By Emil Danielyan and Ruzanna Stepanian
Opposition members who did not commit violent acts should not be prosecuted and imprisoned in connection with Armenia’s bloody post-election strife, President Serzh Sarkisian told a visiting senior official from the Council of Europe on Tuesday.
Sarkisian and Thomas Hammarberg, the Council of Europe’s commissioner for human rights, met at the end of the latter’s three-day fact-finding visit to Yerevan. They discussed, among other things, the fate of dozens of supporters of former President Levon Ter-Petrosian arrested following the March 1 clashes between security forces and opposition protesters.
According to the presidential press service, Sarkisian said that “in his view, law-enforcement bodies should bring charges only against those individuals who were involved in violence.” It was unclear if he believes the most prominent of the opposition detainees, including three members of parliament, should therefore be set free.
Virtually all of those detainees stand accused only of “usurpation of state power” and “incitement to mass disturbances.” In a June resolution on Armenia, the Council of Europe’s Parliamentary Assembly (PACE) questioned the credibility of these accusations, saying that they should be dropped “unless there is strong evidence that these persons have personally committed acts of violence or serious other criminal offences.” Armenian courts ignored the PACE’s opinion, prolong the pre-trial arrests of several closes Ter-Petrosian associates this month.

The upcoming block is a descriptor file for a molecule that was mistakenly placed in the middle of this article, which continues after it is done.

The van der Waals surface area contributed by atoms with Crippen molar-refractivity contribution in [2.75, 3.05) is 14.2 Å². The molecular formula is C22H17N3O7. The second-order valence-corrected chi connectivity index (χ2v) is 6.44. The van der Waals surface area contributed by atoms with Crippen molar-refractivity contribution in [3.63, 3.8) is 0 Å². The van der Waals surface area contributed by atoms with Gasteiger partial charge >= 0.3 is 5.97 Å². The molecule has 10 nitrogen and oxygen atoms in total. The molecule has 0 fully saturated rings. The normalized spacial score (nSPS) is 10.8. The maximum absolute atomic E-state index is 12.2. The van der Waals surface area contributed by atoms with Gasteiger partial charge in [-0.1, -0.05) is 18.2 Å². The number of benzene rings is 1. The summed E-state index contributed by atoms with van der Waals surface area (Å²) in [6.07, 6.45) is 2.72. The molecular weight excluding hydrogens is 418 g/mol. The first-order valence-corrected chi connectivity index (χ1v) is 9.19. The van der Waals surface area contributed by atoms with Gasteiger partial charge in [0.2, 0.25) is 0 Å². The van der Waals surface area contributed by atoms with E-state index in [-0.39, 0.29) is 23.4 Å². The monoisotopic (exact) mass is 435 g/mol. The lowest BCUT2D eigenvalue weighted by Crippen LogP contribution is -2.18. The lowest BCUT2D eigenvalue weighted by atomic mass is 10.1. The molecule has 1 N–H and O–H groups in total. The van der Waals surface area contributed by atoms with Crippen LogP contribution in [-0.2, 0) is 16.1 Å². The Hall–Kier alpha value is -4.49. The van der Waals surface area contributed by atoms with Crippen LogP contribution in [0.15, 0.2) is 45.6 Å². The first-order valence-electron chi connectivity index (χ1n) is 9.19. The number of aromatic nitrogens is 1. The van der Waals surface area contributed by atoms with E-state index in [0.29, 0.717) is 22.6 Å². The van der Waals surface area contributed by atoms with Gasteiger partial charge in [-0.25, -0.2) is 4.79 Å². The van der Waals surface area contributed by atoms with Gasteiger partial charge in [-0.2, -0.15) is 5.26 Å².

Speaking at a news conference later in the day, Hammarberg said the Armenian authorities should either put those oppositionists on trial or set them free. He also complained about “slow progress” in law-enforcement bodies’ stated efforts to clarify the precise circumstances in which two interior troops and eight civilians were killed on March 1-2. The issue dominated Hammarberg’s separate meeting on Tuesday with Prosecutor-General Aghvan Hovsepian.
According to a spokeswoman for the Office of the Prosecutor-General, Hovsepian told the commissioner that three of the civilian victims were killed by tear gas grenades wrongly fired by riot police. The official, Sona Truzian, told RFE/RL that investigators still do not know which police officers were responsible for those deaths.
Truzian confirmed that the five other civilians were killed by gunshots but could not say who fired them. “We are still ascertaining the circle of individuals who used firearms,” she said. Nor have the investigators charged anyone with murdering the two interior troop servicemen, she added.
Sarkisian assured Hammarberg that his administration is committed to ensuring that the ongoing criminal investigation is “objective, comprehensive and impartial” but said it needs expert assistance from abroad. He also said the Armenian government is doing its best to meet other PACE demands for the release of opposition members arrested on “seemingly articifial charges” and respect for freedom of assembly.
Hammarberg told journalists, however, that the government should do more to address the Council of Europe concerns. He cast doubt on the independence and credibility of an Armenian parliamentary commission tasked with investigating the post-election unrest.